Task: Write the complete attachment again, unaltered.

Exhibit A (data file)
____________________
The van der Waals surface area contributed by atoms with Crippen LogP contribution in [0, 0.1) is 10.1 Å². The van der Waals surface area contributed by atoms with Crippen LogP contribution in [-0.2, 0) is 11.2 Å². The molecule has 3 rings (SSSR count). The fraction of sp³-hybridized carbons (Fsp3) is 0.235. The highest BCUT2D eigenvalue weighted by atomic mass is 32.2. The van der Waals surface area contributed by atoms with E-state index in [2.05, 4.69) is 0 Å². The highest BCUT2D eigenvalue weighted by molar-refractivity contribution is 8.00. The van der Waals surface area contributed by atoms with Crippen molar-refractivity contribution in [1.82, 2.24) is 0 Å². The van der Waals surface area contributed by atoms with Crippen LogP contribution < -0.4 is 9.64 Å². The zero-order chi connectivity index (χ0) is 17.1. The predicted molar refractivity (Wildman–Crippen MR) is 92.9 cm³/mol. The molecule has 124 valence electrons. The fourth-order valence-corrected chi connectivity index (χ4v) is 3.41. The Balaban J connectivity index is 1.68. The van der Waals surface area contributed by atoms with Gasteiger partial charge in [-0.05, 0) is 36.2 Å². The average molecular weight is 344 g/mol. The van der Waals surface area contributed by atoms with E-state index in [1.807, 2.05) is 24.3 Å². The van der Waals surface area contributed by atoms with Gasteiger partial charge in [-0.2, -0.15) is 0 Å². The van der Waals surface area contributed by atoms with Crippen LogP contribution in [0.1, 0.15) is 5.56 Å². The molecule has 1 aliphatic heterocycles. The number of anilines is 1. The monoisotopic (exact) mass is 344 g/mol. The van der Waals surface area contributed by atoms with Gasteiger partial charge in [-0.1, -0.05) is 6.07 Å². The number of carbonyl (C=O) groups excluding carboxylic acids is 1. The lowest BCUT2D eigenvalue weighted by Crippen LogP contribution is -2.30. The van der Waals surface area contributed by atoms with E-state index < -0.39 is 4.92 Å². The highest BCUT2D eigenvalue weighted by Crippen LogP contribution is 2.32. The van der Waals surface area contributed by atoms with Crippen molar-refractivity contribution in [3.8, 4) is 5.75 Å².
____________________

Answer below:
The van der Waals surface area contributed by atoms with Crippen LogP contribution in [0, 0.1) is 10.1 Å². The van der Waals surface area contributed by atoms with Crippen LogP contribution in [-0.2, 0) is 11.2 Å². The molecule has 3 rings (SSSR count). The fraction of sp³-hybridized carbons (Fsp3) is 0.235. The highest BCUT2D eigenvalue weighted by atomic mass is 32.2. The van der Waals surface area contributed by atoms with E-state index in [2.05, 4.69) is 0 Å². The highest BCUT2D eigenvalue weighted by molar-refractivity contribution is 8.00. The van der Waals surface area contributed by atoms with Crippen molar-refractivity contribution in [1.82, 2.24) is 0 Å². The van der Waals surface area contributed by atoms with Crippen LogP contribution < -0.4 is 9.64 Å². The zero-order chi connectivity index (χ0) is 17.1. The predicted molar refractivity (Wildman–Crippen MR) is 92.9 cm³/mol. The molecule has 124 valence electrons. The fourth-order valence-corrected chi connectivity index (χ4v) is 3.41. The Balaban J connectivity index is 1.68. The van der Waals surface area contributed by atoms with Gasteiger partial charge in [-0.05, 0) is 36.2 Å². The average molecular weight is 344 g/mol. The van der Waals surface area contributed by atoms with E-state index in [1.807, 2.05) is 24.3 Å². The van der Waals surface area contributed by atoms with Gasteiger partial charge in [-0.2, -0.15) is 0 Å². The van der Waals surface area contributed by atoms with Crippen LogP contribution in [0.1, 0.15) is 5.56 Å². The molecule has 1 aliphatic heterocycles. The number of anilines is 1. The monoisotopic (exact) mass is 344 g/mol. The van der Waals surface area contributed by atoms with Gasteiger partial charge in [-0.1, -0.05) is 6.07 Å². The number of carbonyl (C=O) groups excluding carboxylic acids is 1. The lowest BCUT2D eigenvalue weighted by Crippen LogP contribution is -2.30. The van der Waals surface area contributed by atoms with E-state index < -0.39 is 4.92 Å². The highest BCUT2D eigenvalue weighted by Crippen LogP contribution is 2.32. The van der Waals surface area contributed by atoms with Crippen molar-refractivity contribution in [3.8, 4) is 5.75 Å².